Subscribe now

Spiritual-Mindedness

By John Owen
November 2009 | Review by Dennis Hill

Synopsis

This newest in the Puritan Paperback Series began as Owen's personal meditations on Romans 8:6, became a favourite book of William Wilberforce and now is encouraging others who feel overwhelmed by the power of worldliness.

  • Publisher: Banner of Truth
  • ISBN: 978-1848710368
  • Pages: 264
  • Price: £2.68
Buy this book »

Book Review

When people hear a sermon which is searching and convicting, they don’t usually tell the preacher! This book is like that.

John Owen, the great seventeenth-century Puritan theologian, wrote it during a period of ill health when he was unable to preach. As with other books in the Banner’s Puritan Paperbacks series, it has been abridged and helpfully put into more modern English by R. J. K. Law.

Owen sets out to describe what a saved spiritual state (spiritual-mindedness) and an unsaved spiritual state (carnal-mindedness) are like. In making the differences clear he helps us to see where we are (Romans 8:6). He tells us that we are all in one state or the other, but ‘few are able to judge whether they have true peace or not’.

Owen shows no partiality towards fellow ministers :  ’Christian ministers … are often the least spiritually-minded of all people.’ This spiritual-mindedness is something that bubbles up from the new life within, not something which is brought in from the outside by the stirring of the conscience or particular troubles.

Preaching and prayer are two main means of engendering the spiritual heavenly thoughts which mark spiritual-mindedness. In the unregenerate this kind of thinking is only temporary.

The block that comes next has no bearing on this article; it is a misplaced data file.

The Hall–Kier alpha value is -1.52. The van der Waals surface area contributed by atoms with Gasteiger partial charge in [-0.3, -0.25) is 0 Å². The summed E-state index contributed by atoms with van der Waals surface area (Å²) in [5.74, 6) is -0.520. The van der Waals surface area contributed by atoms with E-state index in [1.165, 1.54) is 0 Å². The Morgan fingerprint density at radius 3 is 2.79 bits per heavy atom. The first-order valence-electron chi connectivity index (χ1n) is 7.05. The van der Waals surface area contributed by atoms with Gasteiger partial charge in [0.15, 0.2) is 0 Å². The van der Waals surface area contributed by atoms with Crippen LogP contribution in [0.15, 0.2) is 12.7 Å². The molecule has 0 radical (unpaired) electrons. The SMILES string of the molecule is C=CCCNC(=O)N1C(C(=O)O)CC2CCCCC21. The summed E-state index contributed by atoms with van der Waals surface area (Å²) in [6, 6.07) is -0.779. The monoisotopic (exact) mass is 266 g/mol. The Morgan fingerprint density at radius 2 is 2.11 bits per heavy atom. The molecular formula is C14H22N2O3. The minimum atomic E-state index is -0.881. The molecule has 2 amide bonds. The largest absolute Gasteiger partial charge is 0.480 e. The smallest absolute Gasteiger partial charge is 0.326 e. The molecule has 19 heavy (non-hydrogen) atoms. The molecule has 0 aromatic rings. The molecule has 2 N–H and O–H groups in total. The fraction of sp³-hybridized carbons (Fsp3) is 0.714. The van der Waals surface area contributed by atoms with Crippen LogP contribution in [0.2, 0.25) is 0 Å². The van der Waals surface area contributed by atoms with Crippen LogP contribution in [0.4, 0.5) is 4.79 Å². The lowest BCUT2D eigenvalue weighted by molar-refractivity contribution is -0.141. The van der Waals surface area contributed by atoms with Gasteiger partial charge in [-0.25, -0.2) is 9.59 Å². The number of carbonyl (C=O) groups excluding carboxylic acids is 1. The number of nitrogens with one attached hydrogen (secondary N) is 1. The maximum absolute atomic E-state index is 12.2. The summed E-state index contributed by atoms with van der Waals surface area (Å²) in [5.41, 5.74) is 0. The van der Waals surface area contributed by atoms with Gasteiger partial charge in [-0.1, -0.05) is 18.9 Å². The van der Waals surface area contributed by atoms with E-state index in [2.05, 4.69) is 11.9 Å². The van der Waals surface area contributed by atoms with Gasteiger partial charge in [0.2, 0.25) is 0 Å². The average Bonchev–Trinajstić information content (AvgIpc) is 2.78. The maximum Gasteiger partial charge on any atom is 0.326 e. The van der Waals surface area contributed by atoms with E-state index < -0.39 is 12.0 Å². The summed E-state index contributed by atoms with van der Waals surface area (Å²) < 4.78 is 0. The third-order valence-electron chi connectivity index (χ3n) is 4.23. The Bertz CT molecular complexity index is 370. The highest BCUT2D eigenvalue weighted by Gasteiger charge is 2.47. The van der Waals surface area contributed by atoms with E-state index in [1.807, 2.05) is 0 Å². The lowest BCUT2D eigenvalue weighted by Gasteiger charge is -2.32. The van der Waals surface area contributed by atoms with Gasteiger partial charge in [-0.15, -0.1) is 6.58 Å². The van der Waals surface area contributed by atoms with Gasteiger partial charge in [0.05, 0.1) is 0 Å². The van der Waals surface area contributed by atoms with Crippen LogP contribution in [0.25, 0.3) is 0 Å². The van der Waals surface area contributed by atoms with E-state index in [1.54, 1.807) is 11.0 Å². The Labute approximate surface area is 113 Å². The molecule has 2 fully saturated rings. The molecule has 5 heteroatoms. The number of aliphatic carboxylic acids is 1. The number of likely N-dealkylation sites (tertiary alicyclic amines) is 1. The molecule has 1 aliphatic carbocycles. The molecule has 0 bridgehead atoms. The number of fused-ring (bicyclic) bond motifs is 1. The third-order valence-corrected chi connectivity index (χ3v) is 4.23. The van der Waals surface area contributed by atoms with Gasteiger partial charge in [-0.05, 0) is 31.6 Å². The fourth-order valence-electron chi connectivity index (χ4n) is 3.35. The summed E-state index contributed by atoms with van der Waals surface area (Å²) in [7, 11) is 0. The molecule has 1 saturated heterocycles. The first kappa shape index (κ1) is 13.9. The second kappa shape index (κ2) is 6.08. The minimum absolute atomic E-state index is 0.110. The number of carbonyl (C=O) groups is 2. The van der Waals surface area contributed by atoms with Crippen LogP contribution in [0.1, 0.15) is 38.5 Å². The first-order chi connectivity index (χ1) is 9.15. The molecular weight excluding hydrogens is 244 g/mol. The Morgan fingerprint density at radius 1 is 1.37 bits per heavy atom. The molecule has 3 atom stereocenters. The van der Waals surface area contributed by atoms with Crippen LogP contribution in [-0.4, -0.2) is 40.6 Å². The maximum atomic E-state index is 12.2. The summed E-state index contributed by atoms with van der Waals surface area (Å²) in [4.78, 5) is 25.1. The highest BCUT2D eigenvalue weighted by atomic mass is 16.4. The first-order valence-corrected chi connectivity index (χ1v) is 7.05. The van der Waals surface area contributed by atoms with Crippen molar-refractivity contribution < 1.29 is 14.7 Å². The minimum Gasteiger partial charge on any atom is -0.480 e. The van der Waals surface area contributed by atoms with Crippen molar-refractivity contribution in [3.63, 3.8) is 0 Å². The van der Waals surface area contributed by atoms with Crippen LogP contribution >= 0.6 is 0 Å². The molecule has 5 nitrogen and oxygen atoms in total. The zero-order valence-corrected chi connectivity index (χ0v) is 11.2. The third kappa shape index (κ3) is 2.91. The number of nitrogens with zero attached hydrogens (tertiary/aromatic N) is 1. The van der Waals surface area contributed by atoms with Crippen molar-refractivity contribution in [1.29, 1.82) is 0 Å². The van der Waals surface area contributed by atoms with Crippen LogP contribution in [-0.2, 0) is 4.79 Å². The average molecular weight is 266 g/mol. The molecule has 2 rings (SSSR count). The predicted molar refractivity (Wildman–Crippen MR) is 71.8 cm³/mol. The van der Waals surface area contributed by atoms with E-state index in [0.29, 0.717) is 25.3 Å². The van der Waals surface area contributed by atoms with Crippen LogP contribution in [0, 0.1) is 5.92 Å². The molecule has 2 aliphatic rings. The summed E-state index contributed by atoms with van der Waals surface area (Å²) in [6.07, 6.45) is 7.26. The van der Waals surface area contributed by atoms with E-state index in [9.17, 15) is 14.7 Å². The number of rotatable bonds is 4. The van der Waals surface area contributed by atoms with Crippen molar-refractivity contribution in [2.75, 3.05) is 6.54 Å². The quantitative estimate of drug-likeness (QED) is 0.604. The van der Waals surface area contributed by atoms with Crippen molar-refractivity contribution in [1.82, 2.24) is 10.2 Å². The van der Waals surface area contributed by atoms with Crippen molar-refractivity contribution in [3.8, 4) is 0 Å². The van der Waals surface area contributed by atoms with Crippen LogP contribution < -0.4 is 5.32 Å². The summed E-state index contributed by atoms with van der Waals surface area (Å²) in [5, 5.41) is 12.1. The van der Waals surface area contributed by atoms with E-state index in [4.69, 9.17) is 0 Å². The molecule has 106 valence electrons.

Owen challenges us to compare ourselves with David and other Old Testament saints. He argues, ‘If we do not have the same delight in God, then we can have no evidence that we please God as they did or shall go to the place where they have gone.’

Owen’s argument can be summarised simply. If our spiritual life is not at a pretty high level, we might be truly saved but can have no safe assurance that it is so. Therefore, he seeks to show us how to consecrate ourselves totally to Christ and to love him above everything.

The book searches out the weaknesses and inconsistencies in our spiritual lives. The poorer our spiritual life, the more powerfully this book will shock us. But, don’t let that put you off!

Some sincere Christians who need assurance, might be better off with Guthrie’s The Christian’s Great Interest. But for those of us who need a wake-up call, this may be the book.

Will I enjoy it? Perhaps not. Should I read it? Definitely!

0 0 votes
Article Rating
Subscribe
Notify of
guest
0 Comments
Inline Feedbacks
View all comments

Book Reviews

Read our latest book reviews

Jesus in Jerusalem: Prelude to the cross
Robert Bashford

This is a most helpful and informative book in which, from all four Gospels, Robert Bashford examines the last week of Jesus’s ministry in Jerusalem. In a useful introduction, he suggests a chronological timetable and deals convincingly with the alleged…

See all book reviews
The History and Theology of Calvinism
Curt Daniel

This must be the most comprehensive study of the subject available today. It is difficult to think of any aspect of Calvinism that is not covered. It is divided into two major sections. The first covers the history, and ranges…

Searching Our Hearts in Difficult Times
John Owen

It is difficult to do this book justice in a review – the only way to grasp how helpful it is will be to read it for yourself. John Owen has a reputation for writing in a style that is…

An Introduction to John Owen: A Christian vision for every stage of life
Crawford Gribben

This unusual yet valuable book is not a biography of the influential Puritan. Rather its purpose – which it achieves capably – is ‘to discover the kind of life he hoped his readers would experience’ (p.13). Drawing on Owen’s extensive…